|Customers in an internet cafe in Changzhi, China. Photograph: Reuters|
The BBC World Service is to receive a "significant" sum of money from the US government to help combat the blocking of TV and internet services in countries including Iran and China.
In what the BBC said is the first deal of its kind, an agreement is expected to be signed later this month that will see US state department money – understood to be a low six-figure sum – given to the World Service to invest in developing anti-jamming technology and software.
The funding is also expected to be used to educate people in countries with state censorship in how to circumnavigate the blocking of internet and TV services.
It is understood the US government has decided the reach of the World Service is such that it makes investment worthwhile.
The US government money comes as the World Service faces a 16% cut in its annual grant from the Foreign Office – a £46m reduction in its £236.7m budget over three years that will lead to about 650 job cuts. The money will be channelled through the World Service's charitable arm, the World Service Trust.
The deal, which is expected to be formally announced on International Press Freedom Day, 3 May, follows an increase in incidents of interference with World Service output across the globe, according to its controller of strategy and business, Jim Egan.
BBC Persian television, which launched in early 2009 and airs in Iran and its neighbouring countries, has experienced numerous instances of jamming. The BBC Arabic TV news service has also been jammed in recent weeks across various parts of north Africa during the recent uprisings in Egypt and Libya.
"Governments who have an interest in denying people information particularly at times of tension and upheaval are keen to do this and it is a particular problem now," said Egan.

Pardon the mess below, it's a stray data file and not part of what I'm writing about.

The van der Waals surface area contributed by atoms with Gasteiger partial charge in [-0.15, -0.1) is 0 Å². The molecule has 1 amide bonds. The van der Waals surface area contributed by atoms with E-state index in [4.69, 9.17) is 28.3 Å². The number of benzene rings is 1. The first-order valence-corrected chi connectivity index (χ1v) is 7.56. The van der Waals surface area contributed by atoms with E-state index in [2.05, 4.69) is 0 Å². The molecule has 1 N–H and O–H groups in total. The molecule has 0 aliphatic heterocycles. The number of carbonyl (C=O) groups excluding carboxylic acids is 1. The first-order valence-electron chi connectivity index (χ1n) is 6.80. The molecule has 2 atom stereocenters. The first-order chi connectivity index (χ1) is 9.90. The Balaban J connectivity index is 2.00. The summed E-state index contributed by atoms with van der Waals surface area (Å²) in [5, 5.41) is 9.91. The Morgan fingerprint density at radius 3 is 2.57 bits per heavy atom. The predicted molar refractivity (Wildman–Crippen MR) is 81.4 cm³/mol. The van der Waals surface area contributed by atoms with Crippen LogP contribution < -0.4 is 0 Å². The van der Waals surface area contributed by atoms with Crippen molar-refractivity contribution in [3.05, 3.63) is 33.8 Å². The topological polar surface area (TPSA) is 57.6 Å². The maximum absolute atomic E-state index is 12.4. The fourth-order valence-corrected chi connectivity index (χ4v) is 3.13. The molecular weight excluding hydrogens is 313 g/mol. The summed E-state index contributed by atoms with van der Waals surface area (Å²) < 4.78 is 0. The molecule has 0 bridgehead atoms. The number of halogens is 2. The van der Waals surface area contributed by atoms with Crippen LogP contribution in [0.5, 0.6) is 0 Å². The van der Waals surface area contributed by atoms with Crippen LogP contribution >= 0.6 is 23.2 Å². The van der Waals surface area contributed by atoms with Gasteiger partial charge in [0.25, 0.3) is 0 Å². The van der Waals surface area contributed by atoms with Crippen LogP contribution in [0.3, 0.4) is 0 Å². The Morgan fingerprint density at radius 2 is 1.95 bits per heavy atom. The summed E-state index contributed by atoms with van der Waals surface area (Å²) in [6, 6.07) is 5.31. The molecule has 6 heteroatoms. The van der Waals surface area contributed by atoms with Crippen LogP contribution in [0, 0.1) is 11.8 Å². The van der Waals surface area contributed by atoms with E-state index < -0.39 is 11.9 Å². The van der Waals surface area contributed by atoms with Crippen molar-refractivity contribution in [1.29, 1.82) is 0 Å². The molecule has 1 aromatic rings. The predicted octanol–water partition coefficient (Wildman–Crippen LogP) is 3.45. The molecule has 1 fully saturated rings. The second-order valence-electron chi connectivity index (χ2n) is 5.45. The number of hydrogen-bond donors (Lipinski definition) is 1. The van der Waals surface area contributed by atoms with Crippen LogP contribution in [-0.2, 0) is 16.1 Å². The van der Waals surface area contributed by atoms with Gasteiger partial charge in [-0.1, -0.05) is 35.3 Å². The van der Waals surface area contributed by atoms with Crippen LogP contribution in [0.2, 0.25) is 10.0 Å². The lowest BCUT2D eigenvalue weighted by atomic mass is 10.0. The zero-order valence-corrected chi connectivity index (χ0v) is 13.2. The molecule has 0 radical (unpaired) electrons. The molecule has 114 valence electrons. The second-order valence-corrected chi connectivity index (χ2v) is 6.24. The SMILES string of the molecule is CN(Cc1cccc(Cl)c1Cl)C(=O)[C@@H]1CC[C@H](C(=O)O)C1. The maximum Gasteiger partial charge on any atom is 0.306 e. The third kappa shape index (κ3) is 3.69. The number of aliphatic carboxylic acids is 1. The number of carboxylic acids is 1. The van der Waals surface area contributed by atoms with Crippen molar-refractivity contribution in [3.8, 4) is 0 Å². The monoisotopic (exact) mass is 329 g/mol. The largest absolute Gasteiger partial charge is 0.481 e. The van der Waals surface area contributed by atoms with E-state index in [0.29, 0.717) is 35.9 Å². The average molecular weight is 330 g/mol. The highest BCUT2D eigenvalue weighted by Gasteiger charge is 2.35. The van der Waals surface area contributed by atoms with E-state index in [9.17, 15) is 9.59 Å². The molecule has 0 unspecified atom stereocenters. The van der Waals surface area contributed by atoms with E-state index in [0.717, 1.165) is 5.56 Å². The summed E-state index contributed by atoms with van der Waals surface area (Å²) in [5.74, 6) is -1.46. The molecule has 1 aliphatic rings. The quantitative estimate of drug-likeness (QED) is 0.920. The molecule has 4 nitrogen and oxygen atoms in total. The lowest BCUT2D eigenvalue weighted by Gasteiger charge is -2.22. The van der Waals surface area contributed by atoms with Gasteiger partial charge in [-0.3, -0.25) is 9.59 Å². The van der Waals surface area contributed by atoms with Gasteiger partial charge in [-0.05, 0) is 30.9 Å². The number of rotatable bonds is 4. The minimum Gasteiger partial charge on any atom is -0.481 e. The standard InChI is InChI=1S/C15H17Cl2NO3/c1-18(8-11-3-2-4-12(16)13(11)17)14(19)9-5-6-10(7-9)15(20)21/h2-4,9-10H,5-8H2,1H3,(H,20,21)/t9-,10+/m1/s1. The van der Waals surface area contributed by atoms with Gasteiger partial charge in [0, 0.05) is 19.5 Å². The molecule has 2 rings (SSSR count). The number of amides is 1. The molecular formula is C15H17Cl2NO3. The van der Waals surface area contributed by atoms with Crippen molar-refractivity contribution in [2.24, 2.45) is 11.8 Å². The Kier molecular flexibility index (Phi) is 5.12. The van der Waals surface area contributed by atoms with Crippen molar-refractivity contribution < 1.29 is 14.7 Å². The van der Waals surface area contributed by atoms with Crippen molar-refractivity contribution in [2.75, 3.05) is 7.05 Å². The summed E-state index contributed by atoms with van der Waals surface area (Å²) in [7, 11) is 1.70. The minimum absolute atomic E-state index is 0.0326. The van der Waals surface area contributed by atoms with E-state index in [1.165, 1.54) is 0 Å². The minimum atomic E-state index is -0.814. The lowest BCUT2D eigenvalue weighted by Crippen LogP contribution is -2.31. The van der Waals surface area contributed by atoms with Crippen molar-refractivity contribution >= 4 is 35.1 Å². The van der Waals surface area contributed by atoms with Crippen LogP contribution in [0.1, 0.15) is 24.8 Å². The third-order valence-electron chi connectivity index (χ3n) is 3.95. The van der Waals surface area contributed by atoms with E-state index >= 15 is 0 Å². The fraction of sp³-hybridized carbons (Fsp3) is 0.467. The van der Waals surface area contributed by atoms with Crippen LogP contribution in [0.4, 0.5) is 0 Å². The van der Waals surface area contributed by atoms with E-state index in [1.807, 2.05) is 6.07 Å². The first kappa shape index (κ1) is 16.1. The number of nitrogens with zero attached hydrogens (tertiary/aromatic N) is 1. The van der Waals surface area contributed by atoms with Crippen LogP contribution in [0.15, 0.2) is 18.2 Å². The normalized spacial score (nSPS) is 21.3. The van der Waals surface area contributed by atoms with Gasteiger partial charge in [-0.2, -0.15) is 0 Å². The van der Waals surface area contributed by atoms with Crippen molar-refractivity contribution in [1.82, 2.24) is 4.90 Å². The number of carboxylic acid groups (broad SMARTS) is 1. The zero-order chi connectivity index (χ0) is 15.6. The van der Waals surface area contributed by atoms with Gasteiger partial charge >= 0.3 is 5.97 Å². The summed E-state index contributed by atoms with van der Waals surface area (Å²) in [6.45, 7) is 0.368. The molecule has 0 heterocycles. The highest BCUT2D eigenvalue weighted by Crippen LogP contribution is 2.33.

Another area in which the BBC World Service is expected to use the US money is continuing its development of early warning software.
This will allow it to detect jamming sooner than it does currently where it relies on reports from users on the ground.
"Software like this helps monitor dips in traffic which act as an early warning of jamming, and it can be more effective than relying on people contacting us and telling us they cannot access the services," said Egan.
The BBC also expects to use state department money to help combat internet censorship by establishing proxy servers that give the impression a computer located in one country is in fact operating in another, thereby circumnavigating attempts by repressive governments to block websites.
"China has become quite expert at blocking websites and one could say it has become something of an export industry for them – a lot of countries are keen to follow suit," said Egan.
"We have evidence of Libya and Egypt blocking the internet and satellite signals in recent weeks."
Egan added that the battle against jamming is likely to be an ongoing one because repressive countries are likely to develop methods to counter any anti-censorship technology that is developed.
"It is a bit of a game of cat and mouse," said a BBC source.